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“It feels like I was looking for you for a long time.” 

Phantom Thread is a delicate, deceptive and deliberate affair, unlike any other film written and directed by Paul Thomas Anderson prior. It’s the turning of a new leaf. The next perfectly placed incision, if you will, sewn carefully and precisely into his quite spectacular resume. The beginning (or, perhaps, the ongoing continuation) of his mid-career journey into broader, denser and more assertive themes and contexts. It’s the filmmaker behind such modern classics as Boogie Nights, There Will Be Blood, Punch-Drunk Love and The Master becoming a fuller, deeper, more mature and nuanced storyteller. Recognizing both his strengths and blind spots —as he has done throughout his astounding, extraordinary career — and reshaping himself into an even more perceptive, intuitive, graceful visionary, the results are rich and splendid, of course, but they’re also beautifully evocative, softly morose and tenderly engrossing.

It’s not quite the director’s finest work — if only because it’s impossible to decide what might be the writer/director’s best film — but it’s, nevertheless, a triumph in every imaginable sense. Anderson is quite possibly our best working director, making the movies that’ll inspire and enrich us throughout the decades. Phantom Thread is yet another gorgeous, lavish, wistfully meaningful success, and one that proves that Anderson will only continue to grow and retool himself, making new and invigorating works all the time. Or, at least, one can only hope. For Anderson is a truly masterful creator, one with constant inspiration. In fact, over time, Phantom Thread might prove itself to be one of his stealthiest cinematic achievements. If that’s the case, it’s certainly warranted. Phantom Thread is really, truly a spellbinding work of proficiency.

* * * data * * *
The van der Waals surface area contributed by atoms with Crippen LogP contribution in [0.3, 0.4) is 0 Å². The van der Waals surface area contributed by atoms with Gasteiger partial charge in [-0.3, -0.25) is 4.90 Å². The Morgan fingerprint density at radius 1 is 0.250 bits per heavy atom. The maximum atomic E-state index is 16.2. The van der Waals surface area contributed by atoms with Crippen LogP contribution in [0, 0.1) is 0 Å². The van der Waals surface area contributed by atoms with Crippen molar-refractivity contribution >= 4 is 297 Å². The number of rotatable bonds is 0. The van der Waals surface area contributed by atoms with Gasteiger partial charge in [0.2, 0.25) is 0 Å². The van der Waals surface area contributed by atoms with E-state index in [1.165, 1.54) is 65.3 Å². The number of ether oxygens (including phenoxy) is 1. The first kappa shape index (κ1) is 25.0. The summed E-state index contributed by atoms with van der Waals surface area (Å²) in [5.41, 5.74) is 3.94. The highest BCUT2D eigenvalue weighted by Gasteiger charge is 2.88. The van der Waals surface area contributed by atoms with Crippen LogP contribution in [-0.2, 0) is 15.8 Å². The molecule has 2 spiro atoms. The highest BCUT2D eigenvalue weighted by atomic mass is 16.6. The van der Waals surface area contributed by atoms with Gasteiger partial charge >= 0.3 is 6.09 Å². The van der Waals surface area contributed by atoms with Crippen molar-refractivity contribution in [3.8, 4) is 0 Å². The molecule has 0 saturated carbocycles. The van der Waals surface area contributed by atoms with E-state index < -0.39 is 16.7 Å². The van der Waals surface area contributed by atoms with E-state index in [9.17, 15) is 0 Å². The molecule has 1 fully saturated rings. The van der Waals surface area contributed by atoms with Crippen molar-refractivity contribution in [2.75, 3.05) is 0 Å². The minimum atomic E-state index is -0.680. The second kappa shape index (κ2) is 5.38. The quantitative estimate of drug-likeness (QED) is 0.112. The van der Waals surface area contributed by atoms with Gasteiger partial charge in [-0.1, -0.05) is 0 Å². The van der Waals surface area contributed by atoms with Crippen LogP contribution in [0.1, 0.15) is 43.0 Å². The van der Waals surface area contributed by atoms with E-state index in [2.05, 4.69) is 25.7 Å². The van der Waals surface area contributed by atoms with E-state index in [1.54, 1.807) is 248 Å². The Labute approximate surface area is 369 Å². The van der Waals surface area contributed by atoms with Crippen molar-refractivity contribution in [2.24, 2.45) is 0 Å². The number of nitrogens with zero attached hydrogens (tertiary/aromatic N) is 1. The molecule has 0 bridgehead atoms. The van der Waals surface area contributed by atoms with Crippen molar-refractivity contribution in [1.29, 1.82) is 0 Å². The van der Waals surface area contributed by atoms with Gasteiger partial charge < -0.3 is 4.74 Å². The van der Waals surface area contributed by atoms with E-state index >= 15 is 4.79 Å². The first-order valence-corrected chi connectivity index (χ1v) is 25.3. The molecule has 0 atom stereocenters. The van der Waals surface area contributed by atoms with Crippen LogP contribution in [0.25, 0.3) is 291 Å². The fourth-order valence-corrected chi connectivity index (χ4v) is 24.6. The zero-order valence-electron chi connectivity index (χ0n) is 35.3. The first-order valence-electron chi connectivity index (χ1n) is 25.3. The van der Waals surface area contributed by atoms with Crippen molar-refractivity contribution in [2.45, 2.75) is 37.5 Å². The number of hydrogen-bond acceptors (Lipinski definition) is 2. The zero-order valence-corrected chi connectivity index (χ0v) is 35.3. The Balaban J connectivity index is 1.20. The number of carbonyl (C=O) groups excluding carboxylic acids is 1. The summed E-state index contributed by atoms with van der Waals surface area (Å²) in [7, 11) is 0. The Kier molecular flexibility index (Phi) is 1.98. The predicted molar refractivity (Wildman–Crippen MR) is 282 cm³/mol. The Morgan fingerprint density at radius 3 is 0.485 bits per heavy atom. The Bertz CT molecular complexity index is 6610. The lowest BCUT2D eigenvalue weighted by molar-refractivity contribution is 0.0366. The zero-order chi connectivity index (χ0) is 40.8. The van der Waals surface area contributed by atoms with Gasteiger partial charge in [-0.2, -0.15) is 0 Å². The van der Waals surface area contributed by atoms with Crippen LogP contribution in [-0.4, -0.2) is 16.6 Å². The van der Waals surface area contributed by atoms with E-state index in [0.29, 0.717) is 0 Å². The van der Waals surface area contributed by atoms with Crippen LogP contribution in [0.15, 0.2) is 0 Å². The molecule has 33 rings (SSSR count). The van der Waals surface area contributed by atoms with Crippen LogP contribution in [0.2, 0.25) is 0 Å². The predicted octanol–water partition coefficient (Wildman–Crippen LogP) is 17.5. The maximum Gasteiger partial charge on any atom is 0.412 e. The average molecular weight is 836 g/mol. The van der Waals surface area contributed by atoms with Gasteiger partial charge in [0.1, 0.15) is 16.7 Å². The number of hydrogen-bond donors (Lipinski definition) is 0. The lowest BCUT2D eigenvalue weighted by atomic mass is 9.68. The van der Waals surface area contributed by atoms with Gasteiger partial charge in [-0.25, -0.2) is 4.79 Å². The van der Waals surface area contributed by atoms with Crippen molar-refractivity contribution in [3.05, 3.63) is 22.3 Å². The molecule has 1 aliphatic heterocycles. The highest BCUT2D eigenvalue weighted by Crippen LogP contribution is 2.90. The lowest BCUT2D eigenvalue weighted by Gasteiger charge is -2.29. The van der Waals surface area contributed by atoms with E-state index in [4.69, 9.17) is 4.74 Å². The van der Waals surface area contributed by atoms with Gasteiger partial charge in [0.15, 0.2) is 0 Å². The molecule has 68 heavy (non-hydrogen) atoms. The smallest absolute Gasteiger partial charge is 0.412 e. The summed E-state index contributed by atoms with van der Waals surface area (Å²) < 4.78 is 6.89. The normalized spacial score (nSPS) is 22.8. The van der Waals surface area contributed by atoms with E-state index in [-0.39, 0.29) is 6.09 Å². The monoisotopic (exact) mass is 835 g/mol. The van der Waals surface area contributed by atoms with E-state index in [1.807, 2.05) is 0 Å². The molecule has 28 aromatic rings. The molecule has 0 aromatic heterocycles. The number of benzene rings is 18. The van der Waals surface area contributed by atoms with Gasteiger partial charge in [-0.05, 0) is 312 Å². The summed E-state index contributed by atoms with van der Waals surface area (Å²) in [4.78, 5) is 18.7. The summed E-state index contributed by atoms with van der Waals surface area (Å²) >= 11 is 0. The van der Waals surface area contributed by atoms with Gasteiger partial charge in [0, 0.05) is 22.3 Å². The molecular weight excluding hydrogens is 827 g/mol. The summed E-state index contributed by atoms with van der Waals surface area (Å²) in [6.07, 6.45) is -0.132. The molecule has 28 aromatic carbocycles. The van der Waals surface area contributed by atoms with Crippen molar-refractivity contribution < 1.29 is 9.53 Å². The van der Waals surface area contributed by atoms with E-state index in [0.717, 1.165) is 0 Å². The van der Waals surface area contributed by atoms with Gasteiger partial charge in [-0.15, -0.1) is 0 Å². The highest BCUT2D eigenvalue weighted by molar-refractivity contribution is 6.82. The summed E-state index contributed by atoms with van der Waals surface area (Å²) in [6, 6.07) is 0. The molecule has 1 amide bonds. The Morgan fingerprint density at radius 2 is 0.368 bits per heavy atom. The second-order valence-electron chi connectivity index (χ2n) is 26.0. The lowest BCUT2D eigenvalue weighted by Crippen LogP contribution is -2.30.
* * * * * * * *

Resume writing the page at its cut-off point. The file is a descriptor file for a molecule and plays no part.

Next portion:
The film takes place in 1950s London, resulting in Anderson’s first feature film outside of the United States. It follows Reynolds Woodcock (Daniel Day-Lewis, in what’s supposedly his final performance), a renowned fashion designer who is known both for his beloved, fabulous dresses and for being, well, an arrogant ass. It’s the literal method to his madness. He cannot concentrate properly on the day’s work if even his routine breakfast is cluttered and spoiled with unwanted sounds. It’s the House of Woodcock, which is celebrated almost religiously by everyone and anyone who knows even a single bloody thing about good fashion and proper taste. But it’s not strictly Reynold’s domain. He lives and works with his always present sister, Cyril (Lesley Manville), who wields a stern, rigid power over Reynolds’s high demands but is also among the very few who knows and understands Reynolds and his very specific, stress-inducing ways. Reynolds Woodcock is a very meticulous man, and Phantom Thread is very much a meticulous reflection. But if you assume it is another meditation on the process of a tortured male genius, it’s most certainly not.

It’s not long before we’re introduced to Alma (Vicky Krieps), a small-town waitress whom Reynolds is instantly taken by. Shortly after their meet-cute interaction, Reynolds is removing her lipstick and sizing her for dresses — with Cyril, of course, in attendance. They’re literally sizing her up. But as Alma becomes an integral part of Reynolds ongoing process, she isn’t merely a “muse.” Rather, she becomes an essential part of Reynolds’s working process, and when she is underappreciated, Alma takes a few drastic measures.

From there, it’s best that Phantom Thread wists you away, unfolding upon you with all its cunning twists. Anderson’s latest film isn’t necessarily a shocking tome, but it’s filled wonderfully and captivatingly with its varied and valiantly-handled tricks. The more I let this film settle with me, and the more I let it get ingrained into my subconscious, the more I find it alluring and marvelous in all its wayward deceptions.